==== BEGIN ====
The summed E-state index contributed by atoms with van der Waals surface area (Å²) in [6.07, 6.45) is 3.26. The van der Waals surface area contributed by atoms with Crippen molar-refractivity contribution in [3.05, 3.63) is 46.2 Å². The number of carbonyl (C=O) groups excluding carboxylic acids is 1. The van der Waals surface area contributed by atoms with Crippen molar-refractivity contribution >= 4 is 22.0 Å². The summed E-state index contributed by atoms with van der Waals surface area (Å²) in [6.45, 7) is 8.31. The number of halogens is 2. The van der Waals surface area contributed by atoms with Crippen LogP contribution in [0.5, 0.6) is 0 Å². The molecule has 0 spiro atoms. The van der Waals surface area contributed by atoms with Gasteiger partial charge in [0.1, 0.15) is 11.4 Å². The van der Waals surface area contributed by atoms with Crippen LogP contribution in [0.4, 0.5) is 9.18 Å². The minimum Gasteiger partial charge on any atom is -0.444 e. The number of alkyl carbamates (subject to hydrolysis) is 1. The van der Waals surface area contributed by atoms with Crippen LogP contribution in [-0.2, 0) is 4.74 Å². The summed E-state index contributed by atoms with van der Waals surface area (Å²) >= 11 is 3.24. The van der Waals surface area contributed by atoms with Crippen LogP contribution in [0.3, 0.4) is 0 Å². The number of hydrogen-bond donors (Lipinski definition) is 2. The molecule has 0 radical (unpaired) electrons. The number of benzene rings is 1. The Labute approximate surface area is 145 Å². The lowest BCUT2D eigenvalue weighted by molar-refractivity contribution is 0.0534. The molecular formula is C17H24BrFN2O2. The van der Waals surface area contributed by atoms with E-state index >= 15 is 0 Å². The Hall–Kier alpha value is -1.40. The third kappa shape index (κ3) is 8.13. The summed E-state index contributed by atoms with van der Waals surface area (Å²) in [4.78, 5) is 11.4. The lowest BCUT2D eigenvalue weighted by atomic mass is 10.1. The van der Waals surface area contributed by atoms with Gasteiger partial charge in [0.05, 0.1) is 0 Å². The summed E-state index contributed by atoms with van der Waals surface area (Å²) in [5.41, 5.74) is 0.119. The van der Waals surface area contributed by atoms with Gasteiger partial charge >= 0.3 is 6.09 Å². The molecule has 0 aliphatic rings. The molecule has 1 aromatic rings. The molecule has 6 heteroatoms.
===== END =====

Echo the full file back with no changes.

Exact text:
The summed E-state index contributed by atoms with van der Waals surface area (Å²) in [6.07, 6.45) is 3.26. The van der Waals surface area contributed by atoms with Crippen molar-refractivity contribution in [3.05, 3.63) is 46.2 Å². The number of carbonyl (C=O) groups excluding carboxylic acids is 1. The van der Waals surface area contributed by atoms with Crippen molar-refractivity contribution >= 4 is 22.0 Å². The summed E-state index contributed by atoms with van der Waals surface area (Å²) in [6.45, 7) is 8.31. The number of halogens is 2. The van der Waals surface area contributed by atoms with Crippen LogP contribution in [0.5, 0.6) is 0 Å². The molecule has 0 spiro atoms. The van der Waals surface area contributed by atoms with Gasteiger partial charge in [0.1, 0.15) is 11.4 Å². The van der Waals surface area contributed by atoms with Crippen LogP contribution in [0.4, 0.5) is 9.18 Å². The minimum Gasteiger partial charge on any atom is -0.444 e. The number of alkyl carbamates (subject to hydrolysis) is 1. The van der Waals surface area contributed by atoms with Crippen LogP contribution in [-0.2, 0) is 4.74 Å². The summed E-state index contributed by atoms with van der Waals surface area (Å²) >= 11 is 3.24. The van der Waals surface area contributed by atoms with Crippen LogP contribution in [0.3, 0.4) is 0 Å². The number of hydrogen-bond donors (Lipinski definition) is 2. The molecule has 0 radical (unpaired) electrons. The number of benzene rings is 1. The Labute approximate surface area is 145 Å². The lowest BCUT2D eigenvalue weighted by molar-refractivity contribution is 0.0534. The molecular formula is C17H24BrFN2O2. The van der Waals surface area contributed by atoms with E-state index >= 15 is 0 Å². The Hall–Kier alpha value is -1.40. The third kappa shape index (κ3) is 8.13. The summed E-state index contributed by atoms with van der Waals surface area (Å²) in [4.78, 5) is 11.4. The lowest BCUT2D eigenvalue weighted by atomic mass is 10.1. The van der Waals surface area contributed by atoms with Gasteiger partial charge in [0.05, 0.1) is 0 Å². The summed E-state index contributed by atoms with van der Waals surface area (Å²) in [5.41, 5.74) is 0.119. The van der Waals surface area contributed by atoms with Gasteiger partial charge >= 0.3 is 6.09 Å². The molecule has 0 aliphatic rings. The molecule has 1 aromatic rings. The molecule has 6 heteroatoms.